My One-Night Stands With Segmented Sleep

When I was writing a book eight years ago, I engaged in a temporary mode of living that was hyper focused and backwoods boring. I would rise every day at about 5:30 a.m., work in a determined fashion until noon, eat, exercise, see an old movie at a nearby theater or meet a friend, eat, and then be in bed by 8:45 p.m. I’d listen to an old radio story while I read a blog or two (often Book of Joe from anesthesiologist Joe Stirt), then fall asleep by 9:30 p.m.

At about two a.m., I’d wake up. Or rather, I’d open my eyes and find myself in a state that felt a lot like wakefulness, but not quite. I’d have a highly sensitive perception of the dark room I was in, but no sharp awareness that I was no longer asleep. It was an odd, placid form of being awake — more aware but less alert. There was no tug of tiredness trying to pull me back under, no restless notion to get up or turn on a light. It was a ripe sentience that allowed clear but limited thought and wanted stillness.

I was experiencing segmented sleep, something that was as normal as defecating outside up until about 150 years ago. It’s as close to Lincoln as I’ll get. (Segmented sleep, I mean.) Evolution probably created it so we could listen for predators, count the younglings and tend to a dying fire. Porn is a more recent use.

During the hour between “first sleep” and “second sleep,” sometimes I’d write in a notebook without a light, sightlessly recording some marginal thought I’d never reference. Or click on a radio play. Or just concentrate, trying to recall a sequence of music notes I’d heard when I was drifting to sleep a few hours earlier.

The music has been happening more frequently in the last decade. In the minutes before losing consciousness, I’ll occasionally hear a symphony score roiling with colors and textures, deep strings and clean horns. Every score seems different. Since I’m not fully asleep, I still have that molecule of live reasoning to wonder if the music is original or would be tonal gibberish if I heard it in daylight. Trying to recall it is meditative and challenging and melancholy at the same time, like eating an imaginary slice of cheese.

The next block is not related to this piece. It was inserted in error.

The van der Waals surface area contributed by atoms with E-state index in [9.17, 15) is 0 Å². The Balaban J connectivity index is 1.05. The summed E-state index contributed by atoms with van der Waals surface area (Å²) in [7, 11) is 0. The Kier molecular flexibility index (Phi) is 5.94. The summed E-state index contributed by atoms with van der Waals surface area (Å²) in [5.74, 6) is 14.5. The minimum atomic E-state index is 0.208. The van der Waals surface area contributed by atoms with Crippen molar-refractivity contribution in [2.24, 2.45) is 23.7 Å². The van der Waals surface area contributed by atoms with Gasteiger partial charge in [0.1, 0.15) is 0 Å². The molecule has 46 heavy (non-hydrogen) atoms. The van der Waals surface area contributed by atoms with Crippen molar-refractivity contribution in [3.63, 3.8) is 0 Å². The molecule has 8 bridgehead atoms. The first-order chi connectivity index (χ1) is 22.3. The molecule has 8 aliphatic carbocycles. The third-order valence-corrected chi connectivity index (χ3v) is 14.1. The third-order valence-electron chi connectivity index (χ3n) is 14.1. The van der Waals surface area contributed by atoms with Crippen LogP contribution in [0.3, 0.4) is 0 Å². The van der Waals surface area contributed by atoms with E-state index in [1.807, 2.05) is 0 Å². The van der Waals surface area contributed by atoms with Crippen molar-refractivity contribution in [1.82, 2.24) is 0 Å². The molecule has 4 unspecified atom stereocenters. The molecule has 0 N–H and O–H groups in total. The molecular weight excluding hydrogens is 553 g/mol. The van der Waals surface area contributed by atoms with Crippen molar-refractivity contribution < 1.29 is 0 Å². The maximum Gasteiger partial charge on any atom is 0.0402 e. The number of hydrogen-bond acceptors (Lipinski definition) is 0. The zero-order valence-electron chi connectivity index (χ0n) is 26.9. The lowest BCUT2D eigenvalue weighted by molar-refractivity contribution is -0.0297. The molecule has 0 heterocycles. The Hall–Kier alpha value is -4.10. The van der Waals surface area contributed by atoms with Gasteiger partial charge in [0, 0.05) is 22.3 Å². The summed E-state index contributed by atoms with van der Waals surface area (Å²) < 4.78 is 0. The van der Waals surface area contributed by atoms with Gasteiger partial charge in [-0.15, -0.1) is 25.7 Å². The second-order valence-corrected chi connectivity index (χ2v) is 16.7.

I lived in the lockstep mode that yielded segmented sleep for four months in 2006. It suited me, though I didn’t realize it at the time. There were no swings, including the kind that adds variety to life. Gluttony felt repulsive. Sleep was good, but never the sweet coma-like convalescence you enjoy after boozing or pulling an all-nighter. The occasional beer or wine had magnified taste and heft, rather than just being the strange water taken at every meal. Food lost the ability to deliver joy or disappointment — it was appreciated calories and all dirty plates looked agreeably the same.

It was a repetitive existence without angst, agitation or excitement, the kind that spits out one bale of hay for every thousand metronome tocks without any reflection or relief in finishing. Frustration and satisfaction never climb above three on a ten scale because neither can bloom for more than a few minutes. It’s precisely the existence we’ve been told is a living death by self-helpy types and economists. (I don’t think I made one clothing or gadget purchase during those four months.)

It was the definition of nearly single-minded simplicity, which is very hard to indulge in if you’re not childless or independently wealthy. Life circumstances rarely allow this kind of living. Or maybe they’re always conspiring to compel it, but we refuse to give up the fight for complexity.

Segmented sleep made a brief return visit in October 2012, when I was without electricity for five days in the aftermath of Hurricane Sandy. It’s impossible to do anything by candlelight other than screw or plot war, so I started nodding off an hour after sundown and waking at dawn. By day four it was as if I had been doing this my entire life. Then the lights, radio, microwave and clocks exploded on all at once at four am on a Saturday morning, thank God, and complexity flourished again.

I’m in that mode of lockstep living again. Working on a book. Part of me feels pathetic for dropping off to sleep at 9:30 pm, another part feels pathetic for not doing so for the last 35 years. Second sleep has returned. Lying in bed with fingers folded at three am, hearing faint arguments and distant train whistles probably an hour’s walk away, wishing the occasional bed partner was in sync with me but also content to be alone, it’s a sensation I’ve never known well enough to miss. I hope it sticks around for a longer spell this time. I hope I figure out what it has to teach this time around.

Ron Geraci is a writer living in New York. You can see more of his pieces at

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